Question: Hello my name is Glenn and I have a problem with my 1990 Toyota Hilux 4-runner. When driving there is a noise that is so loud that people stop and stare! It comes and goes but is there about 80% of the time. It sounds like a loud high pitch squeaking. That's the best way I can think of to describe it! It sounds like its coming from directly underneath my seat (its right-hand drive, so about the area of the front driveshaft ). Is it possible that it could be that the driveshaft needs to be disassembled and re-greased or something similar? The only thing is that if I take it out of gear and coast it along ,the noise is still there and I thought that the noise would stop if I stopped the shaft from spinning. Whenever I take it to a garage it won't make the noise so its very frustrating. I am ready to pull my hair out!

Glenn Clarkson


Answer:  This noise is most likely your brake wear indicators. Most vehicles are equipped with a small metal scraper on each of the brake pads.  As the pad wears, the scraper gets closer to the rotor. When the pad is nearly wore out, the scraper starts dragging on the rotor, causing an annoying noise similar to someone running their fingernails down a chalk board. The photo below shows the nearly wore out brakes on the front of my Cruiser. Looks like I am going to need a new set of pads very soon.



Intake Systems

Question: I own a '99 Tacoma with the whole TRD package that I take off roading alot. I am thinking of putting in an intake system. What are the best
products out there boosting my hp?

Brenton Wells

Answer: Don't Bother. You're not going to see any significant gains from aftermarket intake gadgets. The stock paper air filter is the best tool for the job. Washable filters let in more dirt and debris. They also allow water to get in much easier. During a deep water crossing a paper filter will plug up and usually shut off the motor before damage can occur (assuming low engine RPM). With washable filters the water flows right in and increases the chances of hydro-locking the motor and often causes catastrophic failure of the piston rods.

Toyota Axle Widths

Question: I am currently building up a Suzuki Samurai and I am going to put Toyota axles under it.  I am looking right now to find out what axle I should be looking for that has the most strength available from the factory.  I hear the front axles from '84 to '85 were the strongest up front because they were trussed.  Please let me know if this is correct.  Also please let me know what axle I should be looking for out of the rear of a Toyota?  I would appreciate if you could give me some years and widths of these axles.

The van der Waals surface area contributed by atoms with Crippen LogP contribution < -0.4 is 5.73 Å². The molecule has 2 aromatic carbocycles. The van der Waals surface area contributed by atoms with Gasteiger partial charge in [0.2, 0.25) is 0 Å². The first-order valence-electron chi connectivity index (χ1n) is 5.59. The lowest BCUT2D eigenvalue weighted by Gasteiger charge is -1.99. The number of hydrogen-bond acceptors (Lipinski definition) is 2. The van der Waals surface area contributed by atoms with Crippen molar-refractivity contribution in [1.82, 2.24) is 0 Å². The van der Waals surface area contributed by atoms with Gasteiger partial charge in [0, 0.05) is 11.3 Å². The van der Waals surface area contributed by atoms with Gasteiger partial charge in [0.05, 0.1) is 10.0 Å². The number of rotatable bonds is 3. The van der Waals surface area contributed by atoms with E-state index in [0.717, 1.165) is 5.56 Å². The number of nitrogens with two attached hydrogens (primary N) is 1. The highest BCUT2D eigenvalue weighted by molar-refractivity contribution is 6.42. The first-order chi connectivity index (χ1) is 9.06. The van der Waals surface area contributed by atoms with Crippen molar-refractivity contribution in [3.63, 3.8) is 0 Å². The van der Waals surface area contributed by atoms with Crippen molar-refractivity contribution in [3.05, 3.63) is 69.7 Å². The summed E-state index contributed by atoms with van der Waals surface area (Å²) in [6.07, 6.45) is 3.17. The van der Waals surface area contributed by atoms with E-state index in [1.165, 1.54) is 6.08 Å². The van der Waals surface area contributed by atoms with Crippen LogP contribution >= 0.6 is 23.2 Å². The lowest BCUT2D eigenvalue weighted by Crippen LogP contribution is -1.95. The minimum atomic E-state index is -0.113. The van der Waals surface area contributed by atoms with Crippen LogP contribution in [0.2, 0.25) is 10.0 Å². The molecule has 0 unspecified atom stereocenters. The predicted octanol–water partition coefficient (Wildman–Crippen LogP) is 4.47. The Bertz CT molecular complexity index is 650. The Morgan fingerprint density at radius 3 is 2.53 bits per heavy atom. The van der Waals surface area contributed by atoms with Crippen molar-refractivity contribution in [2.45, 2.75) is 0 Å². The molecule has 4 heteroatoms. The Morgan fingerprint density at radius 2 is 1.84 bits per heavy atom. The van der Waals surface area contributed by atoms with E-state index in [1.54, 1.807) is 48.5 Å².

Tim Jacob


Answer: Toyota axles under Samurais are becoming very popular. The '84 & '85 front axles are the most common swap, but any axle from '79-'85 can be used. The housings are all very similar except for the gusset that goes along the bottom. In 1979, the first year Toyota introduced the 4wd to the US market, the front axle did not have a gusset at all. In 1980 Toyota added a gusset on the bottom of the housing going from pumpkin to just inside the driver side spring perch. In '84 & '85 the gusset  was changed again and lengthened a few inches. This longer gusset goes under the driver side spring perch. The larger the gusset, the stronger the housing. This extra strength helps prevent the housing from bending. This is more important for fast driving but not really an issue for low-speed rock crawling. Used under a lightweight Sammy,  it will be even less of a problem.

For the rear axle you have two options, the narrow early style ('79-'85) or the wide style that came on '86-'95 Trucks and 4Runners. For use on a Samurai, you may find the narrow early housing will work just fine. Sky-Manufacturing can build narrowed Toyota housings specially designed for use under a Samurai.

Toyota Axle Width Table

1979 - 1985 Front Axle 56"
1979 - 1985 Rear Axle 55"
1986 - 1995 Rear Axle 58"
1991 - 1997 FJ-80 Front Axle 63.5"

Front Gusset

A few years ago, Jay King of All Pro Off Road came up with a way to gusset the older axles in a unique way. Using a desert racing trick, he built a gusset on top of the housing. Thus getting the strength benefits of a gusset without loosing ground clearance.

This production version of Jay's over-the-axle gusset is available from


Tacoma Spring Compatibility

Question: Hey I need a set of rear leaf springs for 1996 Toyota Tacoma. Will a set off of a 2003 Tacoma work both being 4wd?


Answer: No, Toyota used shorter springs from 1995 - 1997. In 1998 they switched to a longer spring. These springs are not interchangeable. Newsletter